Health Canada describes interprofessional education as learning together to promote collaboration. Interprofessional education involves health care providers learning to work together and sharing in problem solving and decision making to benefit patients by
Interprofessional education should occur before and after entry-to-practice, at the level of undergraduate, graduate, and continuing education, and across a continuum of care.
The origins of interprofessional education (IPE)
Interprofessional education (IPE) began in the 1960s in the United Kingdom (UK) with parallel initiatives in social work and nursing across the country (Barr, 2002). The World Health Organization (WHO) has also been instrumental in the global development of IPE, with initiatives such as ‘Health for All by the Year 2000’ (as cited in Oandasan & Reeves 2005) and ‘Learning to Work Together for Health’ (1988; as cited in Tunstall-Pedoe & Rink, 2003; Hilton 2003). The Centre for the Advancement of Interprofessional Education (CAIPE) in London, England is the UK leader for IPE development. The CAIPE umbrella contains a number of influential sub organizations and publications devoted solely to IPE and IPE research (Barr, 2002; CAIPE Web site, 2005; JET, 2002; Oandasan, 2005) which include the Interprofessional Education Joint Evaluation Team (JET) and the Journal of Interprofessional Care.
IPE programs in North America have developed over the last two decades. Although IECPCP is a relatively new concept in Canada, the number of IPE programs being developed and implemented has increased substantially since Health Canada’s IECPCP call for proposals under the Health Human Resource Strategy. Two of the longest standing Canadian programs are found at the Universities of British Columbia (UBC) and Toronto (UT).
Gilbert et al. (2000) from UBC conducted a very successful IPE related workshop in which learners were placed into teams and asked to re-create an ambiguous Lego® prototype. Gilbert et al. found that teams whose members that could easily merge roles were the most time and product efficient. The outcome of this workshop influenced the development of UBC’s Interprofessional Health and Human Services (IHHS) courses, which are a permanent part of the UBC curriculum for students in health care professions.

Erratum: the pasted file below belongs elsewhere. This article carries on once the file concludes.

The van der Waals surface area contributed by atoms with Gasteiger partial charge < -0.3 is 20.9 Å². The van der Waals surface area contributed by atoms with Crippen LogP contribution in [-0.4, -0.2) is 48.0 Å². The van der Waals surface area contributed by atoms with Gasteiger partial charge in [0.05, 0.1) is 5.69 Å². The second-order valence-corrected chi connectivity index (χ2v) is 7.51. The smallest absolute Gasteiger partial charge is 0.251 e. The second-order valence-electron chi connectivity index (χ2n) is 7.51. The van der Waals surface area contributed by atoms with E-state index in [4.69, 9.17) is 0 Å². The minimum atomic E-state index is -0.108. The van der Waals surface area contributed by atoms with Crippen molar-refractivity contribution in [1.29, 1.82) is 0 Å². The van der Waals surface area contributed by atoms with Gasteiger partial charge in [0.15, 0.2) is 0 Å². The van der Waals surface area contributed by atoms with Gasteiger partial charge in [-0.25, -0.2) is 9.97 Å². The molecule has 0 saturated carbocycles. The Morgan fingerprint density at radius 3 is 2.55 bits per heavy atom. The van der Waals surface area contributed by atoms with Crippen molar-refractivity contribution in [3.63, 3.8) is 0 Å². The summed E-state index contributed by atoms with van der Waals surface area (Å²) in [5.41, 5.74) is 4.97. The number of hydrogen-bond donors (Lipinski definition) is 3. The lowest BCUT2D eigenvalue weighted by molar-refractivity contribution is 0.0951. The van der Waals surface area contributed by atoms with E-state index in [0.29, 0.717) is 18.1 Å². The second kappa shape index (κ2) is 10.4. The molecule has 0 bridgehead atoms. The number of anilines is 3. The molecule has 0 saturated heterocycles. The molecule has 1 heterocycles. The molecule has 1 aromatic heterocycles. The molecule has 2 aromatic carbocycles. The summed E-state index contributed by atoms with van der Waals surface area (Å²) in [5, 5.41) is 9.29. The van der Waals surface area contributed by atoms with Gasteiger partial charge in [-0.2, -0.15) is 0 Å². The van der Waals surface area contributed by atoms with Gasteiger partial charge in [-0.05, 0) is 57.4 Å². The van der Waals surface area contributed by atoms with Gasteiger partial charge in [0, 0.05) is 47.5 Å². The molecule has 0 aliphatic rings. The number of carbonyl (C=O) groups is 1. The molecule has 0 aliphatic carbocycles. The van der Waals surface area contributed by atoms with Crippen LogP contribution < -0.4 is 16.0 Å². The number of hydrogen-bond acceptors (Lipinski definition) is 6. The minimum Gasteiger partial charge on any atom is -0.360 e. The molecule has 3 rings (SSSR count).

The University of Toronto’s week long curriculum, ‘Pain Week,’ is a valuable, mandatory event for students where IPE is delivered in the context of pain assessment and management (Watt-Watson et al., 2004). The successful implementation and sustainability of the Interprofessional Rural Program of BC (BC Academic Health Counsel, 2004) demonstrates the applicability of interprofessional programs to rural as well as urban areas.
In the United States (U.S.), one of the most noted curriculum programs is the Geriatric Interdisciplinary Team Training (GITT) program, which is initiated and funded by the John Hartford Foundation. The GITT program originally developed to teach existing professionals how to "function in interdisciplinary groups within geriatric sites" (Mellor, Hyer & Howe, 2002, p.868). Since its initial implementation, the GITT core program has been applied to graduate students and practicing health professionals, and has led to the creation of many interprofessional evaluation and training techniques (Cole, Waite & Nichols, 2003; Dyer et al., 2003; Flaherty et al., 2003; Fulmer et al., 2005; Heinemann, Schmitt, Farrell & Brallier, 1999; Hyer et al., 2000; Hyer, Skinner, Kane, et al., 2003).
The Geriatric Education Centers (GEC) has created highly referenced and effective IPE initiatives throughout the U.S. GEC program developers recognized the need for interprofessional teaming in geriatric care and developed several programs to address this area. The Rhode Island Geriatric Education Center (RIGEC) is a model example of a sustainable and successful certificate program for Interdisciplinary Practice in Geriatrics in the form of several workshops (Burbank, Owens, Stoukides & Evans, 2002; Clark 2002; Clark, Leinhaas & Filinson, 2002; Owens, Padula & Hume, 2002).
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The views expressed herein do not necessarily represent the views of Health Canada